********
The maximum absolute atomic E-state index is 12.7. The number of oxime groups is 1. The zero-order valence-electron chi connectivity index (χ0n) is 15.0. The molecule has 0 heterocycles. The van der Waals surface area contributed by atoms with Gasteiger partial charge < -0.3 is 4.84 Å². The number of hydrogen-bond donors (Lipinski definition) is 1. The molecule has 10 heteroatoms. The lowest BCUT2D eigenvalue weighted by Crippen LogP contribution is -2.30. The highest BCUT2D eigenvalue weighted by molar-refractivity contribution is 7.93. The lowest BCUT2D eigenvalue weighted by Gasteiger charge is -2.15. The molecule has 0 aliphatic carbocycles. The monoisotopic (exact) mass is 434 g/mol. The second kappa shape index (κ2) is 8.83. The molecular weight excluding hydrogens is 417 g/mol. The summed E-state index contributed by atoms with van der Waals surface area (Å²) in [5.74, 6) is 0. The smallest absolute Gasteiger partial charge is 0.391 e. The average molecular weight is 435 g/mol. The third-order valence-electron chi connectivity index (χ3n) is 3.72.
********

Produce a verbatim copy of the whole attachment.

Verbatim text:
The maximum absolute atomic E-state index is 12.7. The number of oxime groups is 1. The zero-order valence-electron chi connectivity index (χ0n) is 15.0. The molecule has 0 heterocycles. The van der Waals surface area contributed by atoms with Gasteiger partial charge < -0.3 is 4.84 Å². The number of hydrogen-bond donors (Lipinski definition) is 1. The molecule has 10 heteroatoms. The lowest BCUT2D eigenvalue weighted by Crippen LogP contribution is -2.30. The highest BCUT2D eigenvalue weighted by molar-refractivity contribution is 7.93. The lowest BCUT2D eigenvalue weighted by Gasteiger charge is -2.15. The molecule has 0 aliphatic carbocycles. The monoisotopic (exact) mass is 434 g/mol. The second kappa shape index (κ2) is 8.83. The molecular weight excluding hydrogens is 417 g/mol. The summed E-state index contributed by atoms with van der Waals surface area (Å²) in [5.74, 6) is 0. The smallest absolute Gasteiger partial charge is 0.391 e. The average molecular weight is 435 g/mol. The third-order valence-electron chi connectivity index (χ3n) is 3.72.